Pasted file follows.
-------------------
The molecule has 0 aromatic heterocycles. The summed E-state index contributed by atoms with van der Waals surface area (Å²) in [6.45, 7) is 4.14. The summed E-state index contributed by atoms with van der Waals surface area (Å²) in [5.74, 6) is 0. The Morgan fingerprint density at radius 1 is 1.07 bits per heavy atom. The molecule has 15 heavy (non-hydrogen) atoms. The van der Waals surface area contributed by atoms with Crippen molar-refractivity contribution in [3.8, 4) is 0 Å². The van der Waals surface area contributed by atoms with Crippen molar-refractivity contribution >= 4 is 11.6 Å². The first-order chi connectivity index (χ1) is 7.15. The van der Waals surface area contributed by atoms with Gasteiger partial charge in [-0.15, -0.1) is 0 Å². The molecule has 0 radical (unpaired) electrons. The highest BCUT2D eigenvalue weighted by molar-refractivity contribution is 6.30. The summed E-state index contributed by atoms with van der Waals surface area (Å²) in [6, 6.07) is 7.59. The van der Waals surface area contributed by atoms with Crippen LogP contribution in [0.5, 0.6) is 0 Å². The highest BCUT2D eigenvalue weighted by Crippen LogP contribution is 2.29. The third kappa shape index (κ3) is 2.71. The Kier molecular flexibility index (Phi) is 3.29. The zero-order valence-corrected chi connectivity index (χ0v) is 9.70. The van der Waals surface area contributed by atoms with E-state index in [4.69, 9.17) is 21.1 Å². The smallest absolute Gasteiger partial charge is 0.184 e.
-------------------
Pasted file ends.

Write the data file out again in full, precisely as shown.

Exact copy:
The molecule has 0 aromatic heterocycles. The summed E-state index contributed by atoms with van der Waals surface area (Å²) in [6.45, 7) is 4.14. The summed E-state index contributed by atoms with van der Waals surface area (Å²) in [5.74, 6) is 0. The Morgan fingerprint density at radius 1 is 1.07 bits per heavy atom. The molecule has 15 heavy (non-hydrogen) atoms. The van der Waals surface area contributed by atoms with Crippen molar-refractivity contribution in [3.8, 4) is 0 Å². The van der Waals surface area contributed by atoms with Crippen molar-refractivity contribution >= 4 is 11.6 Å². The first-order chi connectivity index (χ1) is 7.15. The van der Waals surface area contributed by atoms with Gasteiger partial charge in [-0.15, -0.1) is 0 Å². The molecule has 0 radical (unpaired) electrons. The highest BCUT2D eigenvalue weighted by molar-refractivity contribution is 6.30. The summed E-state index contributed by atoms with van der Waals surface area (Å²) in [6, 6.07) is 7.59. The van der Waals surface area contributed by atoms with Crippen LogP contribution in [0.5, 0.6) is 0 Å². The highest BCUT2D eigenvalue weighted by Crippen LogP contribution is 2.29. The third kappa shape index (κ3) is 2.71. The Kier molecular flexibility index (Phi) is 3.29. The zero-order valence-corrected chi connectivity index (χ0v) is 9.70. The van der Waals surface area contributed by atoms with E-state index in [4.69, 9.17) is 21.1 Å². The smallest absolute Gasteiger partial charge is 0.184 e.